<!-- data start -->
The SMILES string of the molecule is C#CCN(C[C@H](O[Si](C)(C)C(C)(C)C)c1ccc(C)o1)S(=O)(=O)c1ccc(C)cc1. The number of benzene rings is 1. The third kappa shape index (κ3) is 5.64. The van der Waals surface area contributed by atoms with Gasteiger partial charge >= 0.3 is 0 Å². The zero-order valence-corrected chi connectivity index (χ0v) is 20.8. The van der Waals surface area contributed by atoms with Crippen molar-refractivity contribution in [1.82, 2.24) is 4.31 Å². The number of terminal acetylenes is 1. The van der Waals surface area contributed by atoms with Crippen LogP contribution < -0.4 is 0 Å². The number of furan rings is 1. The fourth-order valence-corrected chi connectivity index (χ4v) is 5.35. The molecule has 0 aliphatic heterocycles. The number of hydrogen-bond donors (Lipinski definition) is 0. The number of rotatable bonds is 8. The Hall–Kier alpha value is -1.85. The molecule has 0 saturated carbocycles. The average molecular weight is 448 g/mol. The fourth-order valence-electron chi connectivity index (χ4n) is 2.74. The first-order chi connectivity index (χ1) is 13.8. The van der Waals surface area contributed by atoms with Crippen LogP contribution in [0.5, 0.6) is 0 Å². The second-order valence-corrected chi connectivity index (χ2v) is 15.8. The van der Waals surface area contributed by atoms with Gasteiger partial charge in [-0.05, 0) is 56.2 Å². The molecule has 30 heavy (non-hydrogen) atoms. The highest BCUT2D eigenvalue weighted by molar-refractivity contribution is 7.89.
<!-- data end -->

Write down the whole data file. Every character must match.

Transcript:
The SMILES string of the molecule is C#CCN(C[C@H](O[Si](C)(C)C(C)(C)C)c1ccc(C)o1)S(=O)(=O)c1ccc(C)cc1. The number of benzene rings is 1. The third kappa shape index (κ3) is 5.64. The van der Waals surface area contributed by atoms with Gasteiger partial charge >= 0.3 is 0 Å². The zero-order valence-corrected chi connectivity index (χ0v) is 20.8. The van der Waals surface area contributed by atoms with Crippen molar-refractivity contribution in [1.82, 2.24) is 4.31 Å². The number of terminal acetylenes is 1. The van der Waals surface area contributed by atoms with Crippen LogP contribution < -0.4 is 0 Å². The number of furan rings is 1. The fourth-order valence-corrected chi connectivity index (χ4v) is 5.35. The molecule has 0 aliphatic heterocycles. The number of hydrogen-bond donors (Lipinski definition) is 0. The number of rotatable bonds is 8. The Hall–Kier alpha value is -1.85. The molecule has 0 saturated carbocycles. The average molecular weight is 448 g/mol. The fourth-order valence-electron chi connectivity index (χ4n) is 2.74. The first-order chi connectivity index (χ1) is 13.8. The van der Waals surface area contributed by atoms with Crippen LogP contribution in [0.5, 0.6) is 0 Å². The second-order valence-corrected chi connectivity index (χ2v) is 15.8. The van der Waals surface area contributed by atoms with Gasteiger partial charge in [-0.05, 0) is 56.2 Å². The molecule has 30 heavy (non-hydrogen) atoms. The highest BCUT2D eigenvalue weighted by molar-refractivity contribution is 7.89.